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Down Up Dick
03-18-2015, 06:08 AM
If Rosewood fret boards crack or shrink because of humidity, why not find some other wood or maybe plastic or perhaps even metal as a substitute? I know Ebony is used, but it's probably expensive.

A metal ukulele like a National steel or Luna etc. is mostly metal. Why not the fretboard too? And mebbe even the neck . . .

Because of the above, mebbe the fluke or Flea or Blackbird or National Steel will be the coming thing. I know that wooden Ukes can be very beautiful, but not if they're cracked or twisted.

I was just wondering about this. :old:

Beau Hannam Ukuleles
03-18-2015, 07:57 AM
All woods "crack or shrink because of humidity".

However, woods don't crack if they are dried properly, built/glued up in X humidity and kept by their owners at the same X humidity.

Industry standard for X humidity is around 45%. Warranty is void if you disregard this golden rule.

Rob-C
03-18-2015, 02:52 PM
In my experience, ebony is more prone than rosewood to expansion / shrinkage due to climatic changes. Metal necks and fretboards have been tried through the years, but players generally hate them and they too expand and contract with temperature.

ksquine
03-19-2015, 05:11 AM
I've never heard of a cracked fretboard (humidity related anyway). Is this really a problem??

Beau Hannam Ukuleles
03-19-2015, 06:07 AM
If the neck and fretboard move at different enough rates (due to different moisture content of the woods etc), then the fingerboard is the one that cracks.

Down Up Dick
03-19-2015, 06:11 AM
I've never heard of a cracked fretboard (humidity related anyway). Is this really a problem??

It seems to be somewhat common. It shows up in some of the threads about humidity. I've read about it and also about twisted, warped necks with frets that stick out on the sides, so I wondered why someone doesn't at least make the fretboards out of something else. And the necks are somewhat thick and short; it's hard to imagine one twisting.

It's strange, but in all my long, musical life I've never read or heard about cracking violins or violas or cellos. I'm sure that they do, but I've never seen anything about it. I have heard of clarinets and flutes cracking, but people spit in them.

Well, I just thought I'd ask, but not many cared to talk about it. Ahhh, well . . . :old:

RichM
03-19-2015, 07:28 AM
I've played wooden instruments for almost my entire life, and performing basic care to minimize the risk of cracks has been part of my basic education since day 1. Frankly, I don't understand what the big deal is; I have owned hundreds of musical instruments in my life, take about five minutes each day to make sure humidifiers are filled an working properly, and have never once suffered a crack.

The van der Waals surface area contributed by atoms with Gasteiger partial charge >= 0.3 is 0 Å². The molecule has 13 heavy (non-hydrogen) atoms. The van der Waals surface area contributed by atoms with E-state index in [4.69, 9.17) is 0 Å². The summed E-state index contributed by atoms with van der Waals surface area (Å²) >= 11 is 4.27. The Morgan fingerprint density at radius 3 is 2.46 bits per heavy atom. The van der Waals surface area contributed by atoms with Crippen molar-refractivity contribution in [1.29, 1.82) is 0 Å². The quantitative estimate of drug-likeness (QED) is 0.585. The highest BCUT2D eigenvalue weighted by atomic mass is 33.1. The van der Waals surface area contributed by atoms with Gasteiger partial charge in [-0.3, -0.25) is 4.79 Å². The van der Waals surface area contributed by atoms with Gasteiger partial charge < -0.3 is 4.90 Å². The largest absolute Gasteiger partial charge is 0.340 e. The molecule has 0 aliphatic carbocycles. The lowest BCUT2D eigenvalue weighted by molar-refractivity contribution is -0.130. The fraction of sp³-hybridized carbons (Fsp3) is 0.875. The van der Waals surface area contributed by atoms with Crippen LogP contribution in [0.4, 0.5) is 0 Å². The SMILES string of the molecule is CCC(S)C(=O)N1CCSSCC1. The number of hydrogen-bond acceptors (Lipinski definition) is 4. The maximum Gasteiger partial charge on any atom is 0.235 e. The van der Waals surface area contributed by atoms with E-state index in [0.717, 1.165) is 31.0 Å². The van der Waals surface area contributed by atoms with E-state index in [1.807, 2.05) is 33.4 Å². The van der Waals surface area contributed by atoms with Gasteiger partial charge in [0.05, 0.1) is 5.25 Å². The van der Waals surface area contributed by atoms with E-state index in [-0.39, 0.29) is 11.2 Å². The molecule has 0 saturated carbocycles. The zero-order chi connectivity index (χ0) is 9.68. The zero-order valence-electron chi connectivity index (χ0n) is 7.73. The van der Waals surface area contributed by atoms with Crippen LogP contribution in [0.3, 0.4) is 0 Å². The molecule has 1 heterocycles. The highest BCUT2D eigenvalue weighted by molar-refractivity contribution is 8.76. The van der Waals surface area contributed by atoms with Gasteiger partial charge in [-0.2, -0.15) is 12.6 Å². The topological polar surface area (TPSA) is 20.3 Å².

janeray1940
03-19-2015, 07:39 AM
I've never heard of a cracked fretboard (humidity related anyway). Is this really a problem??

I've seen it happen on an ebony fretboard (not mine). The uke in question made a crosscountry move from one climate extreme to another, and cracked soon after it arrived. I suggested humidifying and - the cracks closed up and the uke plays fine.

BlackBearUkes
03-19-2015, 03:51 PM
As mentioned above, all woods move over time but do not always crack or become a problem. I work on violins on a daily basis and believe me they also twist and warp sometimes. Well seasoned woods, well cared for, present no problems, but not all instruments are built with care and seasoned woods. Many imports are thrown together without regard to cured woods and as a result suffer down the road.

Making fretboards out of plastic, metal or other materials is not done for a variety of reasons, mostly because the results look cheap, are not easy to repair, if at all, and are more costly. Try taking the frets out of a plastic fingerboard and replace them, not a good solution. There are some guitars that have their fingerboards made of metal or plastics and every time one of these comes into my shop, I cringe. Stainless steel frets are impossible to repair, chipped new age fingerboards are worse. Give me wood every time.




It seems to be somewhat common. It shows up in some of the threads about humidity. I've read about it and also about twisted, warped necks with frets that stick out on the sides, so I wondered why someone doesn't at least make the fretboards out of something else. And the necks are somewhat thick and short; it's hard to imagine one twisting.

It's strange, but in all my long, musical life I've never read or heard about cracking violins or violas or cellos. I'm sure that they do, but I've never seen anything about it. I have heard of clarinets and flutes cracking, but people spit in them.

Well, I just thought I'd ask, but not many cared to talk about it. Ahhh, well . . . :old:

Down Up Dick
03-19-2015, 04:02 PM
Thanks to all who answered my questions. At least now I know why we don't have substitutes for shrinking, cracking fretboards and twisted necks.

I guess it's just one of those que sera, sera things. :old: